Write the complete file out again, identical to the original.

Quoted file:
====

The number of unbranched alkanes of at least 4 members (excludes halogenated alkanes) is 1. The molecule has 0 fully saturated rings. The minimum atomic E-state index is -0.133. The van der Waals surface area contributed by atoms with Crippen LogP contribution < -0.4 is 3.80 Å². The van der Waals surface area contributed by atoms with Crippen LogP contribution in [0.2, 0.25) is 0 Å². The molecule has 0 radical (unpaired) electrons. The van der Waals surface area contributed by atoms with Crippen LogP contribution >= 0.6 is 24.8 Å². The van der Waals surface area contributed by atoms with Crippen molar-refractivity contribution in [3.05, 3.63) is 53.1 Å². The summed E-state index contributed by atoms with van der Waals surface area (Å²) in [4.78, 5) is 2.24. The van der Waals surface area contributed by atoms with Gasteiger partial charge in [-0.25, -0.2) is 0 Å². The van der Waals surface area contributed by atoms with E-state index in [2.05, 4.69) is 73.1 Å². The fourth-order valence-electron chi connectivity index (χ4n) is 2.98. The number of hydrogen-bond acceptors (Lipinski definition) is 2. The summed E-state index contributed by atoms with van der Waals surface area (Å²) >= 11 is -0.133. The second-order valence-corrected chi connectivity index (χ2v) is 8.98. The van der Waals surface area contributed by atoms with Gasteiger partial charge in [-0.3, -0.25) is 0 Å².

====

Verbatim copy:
The number of unbranched alkanes of at least 4 members (excludes halogenated alkanes) is 1. The molecule has 0 fully saturated rings. The minimum atomic E-state index is -0.133. The van der Waals surface area contributed by atoms with Crippen LogP contribution < -0.4 is 3.80 Å². The van der Waals surface area contributed by atoms with Crippen LogP contribution in [0.2, 0.25) is 0 Å². The molecule has 0 radical (unpaired) electrons. The van der Waals surface area contributed by atoms with Crippen LogP contribution >= 0.6 is 24.8 Å². The van der Waals surface area contributed by atoms with Crippen molar-refractivity contribution in [3.05, 3.63) is 53.1 Å². The summed E-state index contributed by atoms with van der Waals surface area (Å²) in [4.78, 5) is 2.24. The van der Waals surface area contributed by atoms with Gasteiger partial charge in [-0.25, -0.2) is 0 Å². The van der Waals surface area contributed by atoms with E-state index in [2.05, 4.69) is 73.1 Å². The fourth-order valence-electron chi connectivity index (χ4n) is 2.98. The number of hydrogen-bond acceptors (Lipinski definition) is 2. The summed E-state index contributed by atoms with van der Waals surface area (Å²) >= 11 is -0.133. The second-order valence-corrected chi connectivity index (χ2v) is 8.98. The van der Waals surface area contributed by atoms with Gasteiger partial charge in [-0.3, -0.25) is 0 Å².